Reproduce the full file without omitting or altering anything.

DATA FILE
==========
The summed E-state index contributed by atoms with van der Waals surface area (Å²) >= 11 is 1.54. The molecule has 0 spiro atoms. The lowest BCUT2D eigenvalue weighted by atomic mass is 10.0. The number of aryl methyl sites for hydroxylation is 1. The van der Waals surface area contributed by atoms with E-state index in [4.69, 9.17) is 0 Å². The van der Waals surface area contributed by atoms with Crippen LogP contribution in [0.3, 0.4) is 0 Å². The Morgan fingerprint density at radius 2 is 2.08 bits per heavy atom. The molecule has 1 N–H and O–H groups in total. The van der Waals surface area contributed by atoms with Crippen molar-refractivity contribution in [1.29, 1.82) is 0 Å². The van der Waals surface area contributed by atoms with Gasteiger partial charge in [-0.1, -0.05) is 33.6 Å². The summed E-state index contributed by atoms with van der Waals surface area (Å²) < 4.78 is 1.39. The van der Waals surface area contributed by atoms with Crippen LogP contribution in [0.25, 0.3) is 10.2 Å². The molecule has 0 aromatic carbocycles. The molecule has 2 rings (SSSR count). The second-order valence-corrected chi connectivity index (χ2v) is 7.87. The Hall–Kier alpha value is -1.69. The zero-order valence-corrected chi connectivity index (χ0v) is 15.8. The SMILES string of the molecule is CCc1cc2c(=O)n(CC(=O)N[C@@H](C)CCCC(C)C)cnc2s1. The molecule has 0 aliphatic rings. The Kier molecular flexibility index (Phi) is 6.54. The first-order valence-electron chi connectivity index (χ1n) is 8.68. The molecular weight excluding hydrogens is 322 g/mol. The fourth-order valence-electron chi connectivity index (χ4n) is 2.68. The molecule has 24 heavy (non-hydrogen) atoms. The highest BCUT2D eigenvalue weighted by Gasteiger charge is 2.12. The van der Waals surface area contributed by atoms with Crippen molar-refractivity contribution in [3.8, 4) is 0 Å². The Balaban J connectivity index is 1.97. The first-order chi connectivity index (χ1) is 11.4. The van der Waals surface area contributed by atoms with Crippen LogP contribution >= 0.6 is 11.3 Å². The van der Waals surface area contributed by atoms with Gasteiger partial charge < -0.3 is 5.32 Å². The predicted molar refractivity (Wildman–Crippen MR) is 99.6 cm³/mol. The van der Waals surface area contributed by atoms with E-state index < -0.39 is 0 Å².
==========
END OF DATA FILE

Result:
The summed E-state index contributed by atoms with van der Waals surface area (Å²) >= 11 is 1.54. The molecule has 0 spiro atoms. The lowest BCUT2D eigenvalue weighted by atomic mass is 10.0. The number of aryl methyl sites for hydroxylation is 1. The van der Waals surface area contributed by atoms with E-state index in [4.69, 9.17) is 0 Å². The van der Waals surface area contributed by atoms with Crippen LogP contribution in [0.3, 0.4) is 0 Å². The Morgan fingerprint density at radius 2 is 2.08 bits per heavy atom. The molecule has 1 N–H and O–H groups in total. The van der Waals surface area contributed by atoms with Crippen molar-refractivity contribution in [1.29, 1.82) is 0 Å². The van der Waals surface area contributed by atoms with Gasteiger partial charge in [-0.1, -0.05) is 33.6 Å². The summed E-state index contributed by atoms with van der Waals surface area (Å²) < 4.78 is 1.39. The van der Waals surface area contributed by atoms with Crippen LogP contribution in [0.25, 0.3) is 10.2 Å². The molecule has 0 aromatic carbocycles. The molecule has 2 rings (SSSR count). The second-order valence-corrected chi connectivity index (χ2v) is 7.87. The Hall–Kier alpha value is -1.69. The zero-order valence-corrected chi connectivity index (χ0v) is 15.8. The SMILES string of the molecule is CCc1cc2c(=O)n(CC(=O)N[C@@H](C)CCCC(C)C)cnc2s1. The molecule has 0 aliphatic rings. The Kier molecular flexibility index (Phi) is 6.54. The first-order valence-electron chi connectivity index (χ1n) is 8.68. The molecular weight excluding hydrogens is 322 g/mol. The fourth-order valence-electron chi connectivity index (χ4n) is 2.68. The molecule has 24 heavy (non-hydrogen) atoms. The highest BCUT2D eigenvalue weighted by Gasteiger charge is 2.12. The van der Waals surface area contributed by atoms with Crippen molar-refractivity contribution in [3.8, 4) is 0 Å². The Balaban J connectivity index is 1.97. The first-order chi connectivity index (χ1) is 11.4. The van der Waals surface area contributed by atoms with Crippen LogP contribution >= 0.6 is 11.3 Å². The van der Waals surface area contributed by atoms with Gasteiger partial charge < -0.3 is 5.32 Å². The predicted molar refractivity (Wildman–Crippen MR) is 99.6 cm³/mol. The van der Waals surface area contributed by atoms with E-state index < -0.39 is 0 Å².